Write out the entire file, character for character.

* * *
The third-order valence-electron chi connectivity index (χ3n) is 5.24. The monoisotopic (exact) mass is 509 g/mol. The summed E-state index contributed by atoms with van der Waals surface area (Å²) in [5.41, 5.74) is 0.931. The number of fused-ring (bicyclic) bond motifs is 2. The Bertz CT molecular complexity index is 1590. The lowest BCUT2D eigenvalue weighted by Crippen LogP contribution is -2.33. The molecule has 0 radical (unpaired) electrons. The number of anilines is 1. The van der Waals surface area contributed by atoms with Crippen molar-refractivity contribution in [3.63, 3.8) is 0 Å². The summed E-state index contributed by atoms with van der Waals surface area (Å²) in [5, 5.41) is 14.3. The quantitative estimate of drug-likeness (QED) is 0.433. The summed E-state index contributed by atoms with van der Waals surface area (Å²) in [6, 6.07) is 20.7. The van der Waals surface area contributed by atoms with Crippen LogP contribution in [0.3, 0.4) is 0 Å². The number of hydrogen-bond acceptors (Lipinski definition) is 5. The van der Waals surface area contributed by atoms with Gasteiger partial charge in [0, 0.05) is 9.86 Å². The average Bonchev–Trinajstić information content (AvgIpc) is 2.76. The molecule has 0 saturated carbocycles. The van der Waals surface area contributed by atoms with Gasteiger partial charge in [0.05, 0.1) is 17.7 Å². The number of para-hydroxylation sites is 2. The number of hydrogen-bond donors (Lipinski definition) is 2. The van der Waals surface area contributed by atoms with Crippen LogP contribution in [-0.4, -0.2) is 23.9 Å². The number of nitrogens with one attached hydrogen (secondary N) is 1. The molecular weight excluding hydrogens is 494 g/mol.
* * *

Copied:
The third-order valence-electron chi connectivity index (χ3n) is 5.24. The monoisotopic (exact) mass is 509 g/mol. The summed E-state index contributed by atoms with van der Waals surface area (Å²) in [5.41, 5.74) is 0.931. The number of fused-ring (bicyclic) bond motifs is 2. The Bertz CT molecular complexity index is 1590. The lowest BCUT2D eigenvalue weighted by Crippen LogP contribution is -2.33. The molecule has 0 radical (unpaired) electrons. The number of anilines is 1. The van der Waals surface area contributed by atoms with Crippen molar-refractivity contribution in [3.63, 3.8) is 0 Å². The summed E-state index contributed by atoms with van der Waals surface area (Å²) in [5, 5.41) is 14.3. The quantitative estimate of drug-likeness (QED) is 0.433. The summed E-state index contributed by atoms with van der Waals surface area (Å²) in [6, 6.07) is 20.7. The van der Waals surface area contributed by atoms with Crippen LogP contribution in [0.3, 0.4) is 0 Å². The number of hydrogen-bond acceptors (Lipinski definition) is 5. The van der Waals surface area contributed by atoms with Gasteiger partial charge in [0, 0.05) is 9.86 Å². The average Bonchev–Trinajstić information content (AvgIpc) is 2.76. The molecule has 0 saturated carbocycles. The van der Waals surface area contributed by atoms with Gasteiger partial charge in [0.05, 0.1) is 17.7 Å². The number of para-hydroxylation sites is 2. The number of hydrogen-bond donors (Lipinski definition) is 2. The van der Waals surface area contributed by atoms with Crippen LogP contribution in [-0.4, -0.2) is 23.9 Å². The number of nitrogens with one attached hydrogen (secondary N) is 1. The molecular weight excluding hydrogens is 494 g/mol.